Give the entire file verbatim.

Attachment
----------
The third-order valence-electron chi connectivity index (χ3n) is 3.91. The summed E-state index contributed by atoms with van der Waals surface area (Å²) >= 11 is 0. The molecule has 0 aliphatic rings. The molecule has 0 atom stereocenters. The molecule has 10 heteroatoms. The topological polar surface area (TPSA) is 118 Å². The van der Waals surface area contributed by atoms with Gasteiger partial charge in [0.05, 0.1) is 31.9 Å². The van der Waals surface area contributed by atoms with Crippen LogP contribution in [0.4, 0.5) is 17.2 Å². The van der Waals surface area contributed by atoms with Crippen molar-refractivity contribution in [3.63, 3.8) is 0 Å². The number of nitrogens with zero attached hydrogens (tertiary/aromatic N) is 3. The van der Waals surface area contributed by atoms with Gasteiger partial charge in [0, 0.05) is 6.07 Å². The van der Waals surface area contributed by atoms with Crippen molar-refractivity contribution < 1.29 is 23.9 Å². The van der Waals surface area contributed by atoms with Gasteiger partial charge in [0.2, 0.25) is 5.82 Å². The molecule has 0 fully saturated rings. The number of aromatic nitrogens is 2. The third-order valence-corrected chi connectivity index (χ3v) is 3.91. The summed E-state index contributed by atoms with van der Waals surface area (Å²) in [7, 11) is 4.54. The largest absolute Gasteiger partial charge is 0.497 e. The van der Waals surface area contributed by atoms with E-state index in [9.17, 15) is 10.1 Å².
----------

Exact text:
The third-order valence-electron chi connectivity index (χ3n) is 3.91. The summed E-state index contributed by atoms with van der Waals surface area (Å²) >= 11 is 0. The molecule has 0 aliphatic rings. The molecule has 0 atom stereocenters. The molecule has 10 heteroatoms. The topological polar surface area (TPSA) is 118 Å². The van der Waals surface area contributed by atoms with Gasteiger partial charge in [0.05, 0.1) is 31.9 Å². The van der Waals surface area contributed by atoms with Crippen LogP contribution in [0.4, 0.5) is 17.2 Å². The van der Waals surface area contributed by atoms with Crippen molar-refractivity contribution in [3.63, 3.8) is 0 Å². The number of nitrogens with zero attached hydrogens (tertiary/aromatic N) is 3. The van der Waals surface area contributed by atoms with Gasteiger partial charge in [0, 0.05) is 6.07 Å². The van der Waals surface area contributed by atoms with Crippen molar-refractivity contribution < 1.29 is 23.9 Å². The van der Waals surface area contributed by atoms with Gasteiger partial charge in [0.2, 0.25) is 5.82 Å². The molecule has 0 fully saturated rings. The number of aromatic nitrogens is 2. The third-order valence-corrected chi connectivity index (χ3v) is 3.91. The summed E-state index contributed by atoms with van der Waals surface area (Å²) in [7, 11) is 4.54. The largest absolute Gasteiger partial charge is 0.497 e. The van der Waals surface area contributed by atoms with E-state index in [9.17, 15) is 10.1 Å².